Dial Justice from Lost Liberty HotelFrom the editorial page of the Tampa Tribune today, Independence Day, comes this reflection:
The weaknesses of two recent Supreme Court decisions are illustrated by two pranks that, in light of the court rulings, aren't funny at all.
After the court ruled that towns could force anyone to give up property if the town had a better use for it, a plan was announced to make Justice David Souter sell his New Hampshire home to developers who would build the Lost Liberty Hotel on the site.
"The Towne of Weare has five people on the Board of Selectmen," said Los Angeles resident Logan Darrow Clements. "If three of them vote to use the power of eminent domain to take this land from Mr. Souter, we can begin our hotel development."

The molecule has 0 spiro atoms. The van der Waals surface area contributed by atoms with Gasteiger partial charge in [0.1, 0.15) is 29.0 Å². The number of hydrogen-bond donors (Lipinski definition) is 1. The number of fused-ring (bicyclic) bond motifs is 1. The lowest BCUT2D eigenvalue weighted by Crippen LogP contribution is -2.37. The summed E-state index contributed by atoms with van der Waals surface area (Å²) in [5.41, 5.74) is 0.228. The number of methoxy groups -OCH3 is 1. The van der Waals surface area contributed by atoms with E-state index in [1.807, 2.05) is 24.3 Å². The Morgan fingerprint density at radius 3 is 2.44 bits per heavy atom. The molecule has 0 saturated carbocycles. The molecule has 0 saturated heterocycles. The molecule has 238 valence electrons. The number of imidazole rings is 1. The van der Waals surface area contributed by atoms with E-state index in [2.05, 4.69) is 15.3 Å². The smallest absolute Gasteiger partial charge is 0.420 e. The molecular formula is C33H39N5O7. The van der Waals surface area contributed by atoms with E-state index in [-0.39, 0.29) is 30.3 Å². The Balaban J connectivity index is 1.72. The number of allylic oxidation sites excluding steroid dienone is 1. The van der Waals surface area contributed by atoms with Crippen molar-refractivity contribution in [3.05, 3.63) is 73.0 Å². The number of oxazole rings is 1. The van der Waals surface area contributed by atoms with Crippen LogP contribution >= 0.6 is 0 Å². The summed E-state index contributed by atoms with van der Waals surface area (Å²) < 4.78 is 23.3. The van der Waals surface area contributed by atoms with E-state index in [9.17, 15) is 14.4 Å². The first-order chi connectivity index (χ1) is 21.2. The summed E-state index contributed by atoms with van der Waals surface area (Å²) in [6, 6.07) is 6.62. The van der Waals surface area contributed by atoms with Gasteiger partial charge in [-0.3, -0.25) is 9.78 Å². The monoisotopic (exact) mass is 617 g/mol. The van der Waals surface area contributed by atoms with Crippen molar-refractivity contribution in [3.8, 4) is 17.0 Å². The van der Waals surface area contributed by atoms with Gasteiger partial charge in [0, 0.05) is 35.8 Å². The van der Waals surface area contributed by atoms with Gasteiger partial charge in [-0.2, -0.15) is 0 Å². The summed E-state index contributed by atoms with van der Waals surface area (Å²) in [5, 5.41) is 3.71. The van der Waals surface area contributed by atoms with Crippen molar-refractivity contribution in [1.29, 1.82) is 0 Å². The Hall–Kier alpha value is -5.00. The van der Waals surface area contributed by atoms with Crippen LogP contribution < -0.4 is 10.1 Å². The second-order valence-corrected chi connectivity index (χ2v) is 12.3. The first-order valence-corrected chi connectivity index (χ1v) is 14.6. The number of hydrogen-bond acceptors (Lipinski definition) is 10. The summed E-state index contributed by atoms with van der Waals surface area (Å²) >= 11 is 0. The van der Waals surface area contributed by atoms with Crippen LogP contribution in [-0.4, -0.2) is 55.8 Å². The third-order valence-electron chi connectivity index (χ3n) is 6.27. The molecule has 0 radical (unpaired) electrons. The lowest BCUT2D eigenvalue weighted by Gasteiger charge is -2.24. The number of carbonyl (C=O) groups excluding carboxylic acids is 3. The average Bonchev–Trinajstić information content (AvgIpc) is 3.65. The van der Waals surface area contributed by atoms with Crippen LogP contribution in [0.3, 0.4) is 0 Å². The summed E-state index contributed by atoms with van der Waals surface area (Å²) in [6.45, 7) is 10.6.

Souter, who voted with the majority in the case, would surely resist, but he could no longer object on constitutional grounds.
In another case, the court tried to explain how displays of the Ten Commandments on public property are sometimes OK and sometimes an illegal promotion of religion. The conservative Family Research Council suggests that the Supreme Court set up a toll-free number to tell callers which displays of the Ten Commandments are constitutional.
The court might want to start thinking about this issue: Can a private hotel built for public use, after a sale forced by elected officials, display the Ten Commandments in the lobby?
Makes ya wonder, doesn't it?